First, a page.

As we said in chapter 2, the writing process is messy. Experienced writers do not follow a neat set of procedures to achieve their writing goals. They use writing to discover and explore. Asking questions and writing go together; writing is about thinking. Only after the writer thoroughly examines the subject through writing and is satisfied with the ideas discovered, does he or she polish the writing for the reader. Here is where the writer decides on the organization and style. Here is where he or she also decides which critical strategies to use for writing the final draft.
Critical thinking yields several strategies you are likely to use in your college writing. Your writing assignments may primarily reflect just one of the strategies or a combination of them. We have arranged these strategies in the order of complexity of the critical thinking they require. Keep in mind that these strategies often overlap. You may use comparison and contrast when you are synthesizing information; you may synthesize the results of a causal analysis. But you will use several of these analytical strategies when you write an evaluation. You should look at the discussion here as a way to explore and discover your ideas about your subject so that you can write your assignment.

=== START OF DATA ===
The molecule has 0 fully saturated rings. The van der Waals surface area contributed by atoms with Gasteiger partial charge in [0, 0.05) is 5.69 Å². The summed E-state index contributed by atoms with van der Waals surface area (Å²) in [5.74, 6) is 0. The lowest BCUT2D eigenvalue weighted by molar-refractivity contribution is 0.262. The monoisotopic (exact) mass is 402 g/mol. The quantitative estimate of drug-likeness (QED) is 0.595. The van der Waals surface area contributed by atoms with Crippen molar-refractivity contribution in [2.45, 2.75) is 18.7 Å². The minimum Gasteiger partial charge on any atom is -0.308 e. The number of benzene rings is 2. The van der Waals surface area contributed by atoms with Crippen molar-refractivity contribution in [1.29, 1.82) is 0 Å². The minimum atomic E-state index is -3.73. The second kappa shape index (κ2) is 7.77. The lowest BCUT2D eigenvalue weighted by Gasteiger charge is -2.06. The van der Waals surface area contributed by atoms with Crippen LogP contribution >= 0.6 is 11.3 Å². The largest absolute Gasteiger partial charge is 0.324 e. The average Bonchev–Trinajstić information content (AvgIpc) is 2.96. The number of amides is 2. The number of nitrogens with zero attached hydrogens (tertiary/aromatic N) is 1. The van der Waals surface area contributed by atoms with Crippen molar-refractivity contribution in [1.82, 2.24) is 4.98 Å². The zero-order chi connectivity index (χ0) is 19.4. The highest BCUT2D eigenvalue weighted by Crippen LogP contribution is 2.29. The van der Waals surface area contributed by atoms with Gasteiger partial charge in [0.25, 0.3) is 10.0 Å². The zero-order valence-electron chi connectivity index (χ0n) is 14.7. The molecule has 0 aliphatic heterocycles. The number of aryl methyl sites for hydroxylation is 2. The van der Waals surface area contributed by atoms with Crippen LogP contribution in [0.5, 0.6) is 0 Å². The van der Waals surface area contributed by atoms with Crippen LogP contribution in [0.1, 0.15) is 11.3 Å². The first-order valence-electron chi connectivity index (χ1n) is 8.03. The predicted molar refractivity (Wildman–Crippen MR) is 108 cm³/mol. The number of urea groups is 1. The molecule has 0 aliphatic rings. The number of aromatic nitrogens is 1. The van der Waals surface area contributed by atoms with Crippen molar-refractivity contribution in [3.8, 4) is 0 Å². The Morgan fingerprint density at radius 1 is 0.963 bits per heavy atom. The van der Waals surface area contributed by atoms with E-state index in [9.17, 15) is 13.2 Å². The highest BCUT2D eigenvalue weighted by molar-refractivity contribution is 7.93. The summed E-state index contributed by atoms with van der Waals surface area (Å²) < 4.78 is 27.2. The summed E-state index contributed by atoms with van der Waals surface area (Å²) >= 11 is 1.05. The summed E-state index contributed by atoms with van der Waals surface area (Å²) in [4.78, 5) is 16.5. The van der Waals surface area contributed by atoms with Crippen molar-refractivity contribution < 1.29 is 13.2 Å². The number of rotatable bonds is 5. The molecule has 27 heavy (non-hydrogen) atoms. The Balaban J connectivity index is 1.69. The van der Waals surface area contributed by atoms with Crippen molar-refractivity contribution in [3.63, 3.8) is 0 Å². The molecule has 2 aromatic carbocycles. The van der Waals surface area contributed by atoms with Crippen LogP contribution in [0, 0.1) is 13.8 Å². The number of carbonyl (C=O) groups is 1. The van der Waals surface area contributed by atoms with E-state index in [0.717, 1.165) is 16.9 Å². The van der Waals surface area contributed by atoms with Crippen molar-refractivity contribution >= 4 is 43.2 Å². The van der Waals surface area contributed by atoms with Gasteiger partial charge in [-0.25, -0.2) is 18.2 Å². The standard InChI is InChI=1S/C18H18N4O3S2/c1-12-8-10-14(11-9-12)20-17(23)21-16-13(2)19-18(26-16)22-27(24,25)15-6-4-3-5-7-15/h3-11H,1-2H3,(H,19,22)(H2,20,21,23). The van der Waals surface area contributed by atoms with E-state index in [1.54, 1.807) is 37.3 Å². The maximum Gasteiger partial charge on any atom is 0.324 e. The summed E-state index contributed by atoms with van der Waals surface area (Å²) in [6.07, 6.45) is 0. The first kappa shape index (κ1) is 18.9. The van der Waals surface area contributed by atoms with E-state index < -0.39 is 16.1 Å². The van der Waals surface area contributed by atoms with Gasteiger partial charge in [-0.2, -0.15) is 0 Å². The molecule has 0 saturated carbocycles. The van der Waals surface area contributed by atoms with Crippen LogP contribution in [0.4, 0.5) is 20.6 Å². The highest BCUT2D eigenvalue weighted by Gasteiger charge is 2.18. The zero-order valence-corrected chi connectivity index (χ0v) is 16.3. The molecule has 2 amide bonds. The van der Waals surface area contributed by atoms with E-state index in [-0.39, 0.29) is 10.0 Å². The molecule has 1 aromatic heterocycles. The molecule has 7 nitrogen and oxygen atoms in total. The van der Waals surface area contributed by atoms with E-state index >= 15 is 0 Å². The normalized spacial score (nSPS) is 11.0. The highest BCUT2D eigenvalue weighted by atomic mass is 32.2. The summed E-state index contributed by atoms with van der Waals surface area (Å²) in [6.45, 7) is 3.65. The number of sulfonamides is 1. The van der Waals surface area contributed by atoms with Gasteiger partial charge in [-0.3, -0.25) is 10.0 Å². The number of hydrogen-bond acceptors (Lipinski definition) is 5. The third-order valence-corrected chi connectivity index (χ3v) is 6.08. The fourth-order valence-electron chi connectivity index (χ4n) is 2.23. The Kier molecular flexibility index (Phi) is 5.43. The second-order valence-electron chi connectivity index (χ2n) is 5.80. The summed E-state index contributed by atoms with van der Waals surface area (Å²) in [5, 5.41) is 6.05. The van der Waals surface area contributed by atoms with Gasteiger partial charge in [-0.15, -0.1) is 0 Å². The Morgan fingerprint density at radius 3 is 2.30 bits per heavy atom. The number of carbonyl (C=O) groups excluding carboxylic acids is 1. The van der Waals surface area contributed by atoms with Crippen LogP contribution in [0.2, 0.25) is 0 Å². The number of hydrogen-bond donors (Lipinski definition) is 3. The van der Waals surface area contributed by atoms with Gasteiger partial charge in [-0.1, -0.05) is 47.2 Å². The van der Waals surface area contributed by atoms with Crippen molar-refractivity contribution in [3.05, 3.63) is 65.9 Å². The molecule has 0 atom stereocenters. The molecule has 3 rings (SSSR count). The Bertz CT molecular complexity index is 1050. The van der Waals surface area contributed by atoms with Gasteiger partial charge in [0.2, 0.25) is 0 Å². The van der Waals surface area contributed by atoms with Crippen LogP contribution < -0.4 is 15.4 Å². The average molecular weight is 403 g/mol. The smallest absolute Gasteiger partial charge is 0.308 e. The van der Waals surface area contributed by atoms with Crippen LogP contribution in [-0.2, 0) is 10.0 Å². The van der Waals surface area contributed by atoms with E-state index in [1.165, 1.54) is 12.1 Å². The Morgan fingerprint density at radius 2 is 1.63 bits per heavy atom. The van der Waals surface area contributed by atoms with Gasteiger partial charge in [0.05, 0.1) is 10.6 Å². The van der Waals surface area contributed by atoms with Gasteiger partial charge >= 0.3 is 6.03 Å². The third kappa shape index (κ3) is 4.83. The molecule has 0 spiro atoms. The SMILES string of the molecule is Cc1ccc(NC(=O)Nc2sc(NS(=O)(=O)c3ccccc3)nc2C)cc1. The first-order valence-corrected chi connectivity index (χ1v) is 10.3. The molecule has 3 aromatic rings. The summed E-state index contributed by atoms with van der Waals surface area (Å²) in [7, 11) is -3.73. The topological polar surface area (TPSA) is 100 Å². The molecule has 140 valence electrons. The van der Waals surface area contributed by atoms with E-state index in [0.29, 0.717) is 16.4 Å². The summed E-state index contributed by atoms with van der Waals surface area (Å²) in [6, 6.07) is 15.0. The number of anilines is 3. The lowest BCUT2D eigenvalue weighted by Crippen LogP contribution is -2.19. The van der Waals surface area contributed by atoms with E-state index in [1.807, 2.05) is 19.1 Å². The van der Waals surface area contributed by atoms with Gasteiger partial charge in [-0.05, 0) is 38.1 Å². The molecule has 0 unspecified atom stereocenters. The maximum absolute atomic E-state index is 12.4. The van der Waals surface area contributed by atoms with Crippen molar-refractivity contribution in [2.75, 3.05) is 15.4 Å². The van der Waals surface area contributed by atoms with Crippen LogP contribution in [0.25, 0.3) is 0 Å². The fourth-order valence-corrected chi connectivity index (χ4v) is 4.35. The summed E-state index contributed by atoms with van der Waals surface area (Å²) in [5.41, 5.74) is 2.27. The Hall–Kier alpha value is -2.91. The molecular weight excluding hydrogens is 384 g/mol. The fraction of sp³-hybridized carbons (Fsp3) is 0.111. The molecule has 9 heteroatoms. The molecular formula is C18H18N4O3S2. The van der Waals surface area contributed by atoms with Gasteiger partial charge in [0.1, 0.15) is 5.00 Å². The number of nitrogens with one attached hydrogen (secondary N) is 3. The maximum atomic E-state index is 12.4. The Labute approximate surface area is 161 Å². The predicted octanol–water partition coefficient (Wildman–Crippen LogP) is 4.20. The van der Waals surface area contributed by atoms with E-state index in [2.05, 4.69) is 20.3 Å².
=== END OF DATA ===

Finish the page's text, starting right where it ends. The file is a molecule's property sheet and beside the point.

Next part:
The strategies discussed here are those most commonly used in college writing. The first three— (1) analyzing, (2) comparing and contrasting, and (3) explaining causes and effects—are among the most practiced forms of analysis. The next two strategies—(1) stating your opinion and supporting it and (2) proposing a solution—are the forms of synthesis most commonly found in college writing. Evaluation is the most complex of the thinking strategies and usually employs other reasoning strategies. The last strategy, persuasion, is used with the other strategies to lend credibility to your stated position and to bolster acceptance of your thinking. Refer to table 3.1 for more details on the critical thinking and writing assignments.